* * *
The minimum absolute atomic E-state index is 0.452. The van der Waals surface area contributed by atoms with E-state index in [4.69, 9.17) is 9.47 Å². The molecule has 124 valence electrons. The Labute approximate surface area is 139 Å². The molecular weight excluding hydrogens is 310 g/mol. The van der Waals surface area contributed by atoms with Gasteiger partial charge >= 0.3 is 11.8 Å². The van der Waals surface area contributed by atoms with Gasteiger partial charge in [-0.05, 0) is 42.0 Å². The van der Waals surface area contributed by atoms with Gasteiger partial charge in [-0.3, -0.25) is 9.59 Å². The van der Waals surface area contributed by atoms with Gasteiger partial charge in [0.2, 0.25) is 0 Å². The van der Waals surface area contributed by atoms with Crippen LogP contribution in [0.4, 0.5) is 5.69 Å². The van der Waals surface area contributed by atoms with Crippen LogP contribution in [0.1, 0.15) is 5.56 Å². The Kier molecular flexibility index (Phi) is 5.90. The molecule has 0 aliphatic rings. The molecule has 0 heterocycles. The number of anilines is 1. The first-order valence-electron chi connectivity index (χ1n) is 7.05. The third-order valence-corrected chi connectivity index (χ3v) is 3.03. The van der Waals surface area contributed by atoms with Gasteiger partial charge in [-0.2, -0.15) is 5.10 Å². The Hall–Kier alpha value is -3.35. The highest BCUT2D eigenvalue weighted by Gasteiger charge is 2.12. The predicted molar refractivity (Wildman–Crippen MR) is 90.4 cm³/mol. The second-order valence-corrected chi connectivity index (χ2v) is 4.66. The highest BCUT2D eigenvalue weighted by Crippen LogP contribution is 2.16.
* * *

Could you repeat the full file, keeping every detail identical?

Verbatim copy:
The minimum absolute atomic E-state index is 0.452. The van der Waals surface area contributed by atoms with E-state index in [4.69, 9.17) is 9.47 Å². The molecule has 124 valence electrons. The Labute approximate surface area is 139 Å². The molecular weight excluding hydrogens is 310 g/mol. The van der Waals surface area contributed by atoms with Gasteiger partial charge >= 0.3 is 11.8 Å². The van der Waals surface area contributed by atoms with Gasteiger partial charge in [-0.05, 0) is 42.0 Å². The van der Waals surface area contributed by atoms with Gasteiger partial charge in [-0.3, -0.25) is 9.59 Å². The van der Waals surface area contributed by atoms with Gasteiger partial charge in [0.2, 0.25) is 0 Å². The van der Waals surface area contributed by atoms with Crippen LogP contribution in [0.4, 0.5) is 5.69 Å². The van der Waals surface area contributed by atoms with Crippen LogP contribution in [0.1, 0.15) is 5.56 Å². The Kier molecular flexibility index (Phi) is 5.90. The molecule has 0 aliphatic rings. The molecule has 0 heterocycles. The number of anilines is 1. The first-order valence-electron chi connectivity index (χ1n) is 7.05. The third-order valence-corrected chi connectivity index (χ3v) is 3.03. The van der Waals surface area contributed by atoms with Gasteiger partial charge in [-0.2, -0.15) is 5.10 Å². The Hall–Kier alpha value is -3.35. The highest BCUT2D eigenvalue weighted by Gasteiger charge is 2.12. The predicted molar refractivity (Wildman–Crippen MR) is 90.4 cm³/mol. The second-order valence-corrected chi connectivity index (χ2v) is 4.66. The highest BCUT2D eigenvalue weighted by Crippen LogP contribution is 2.16.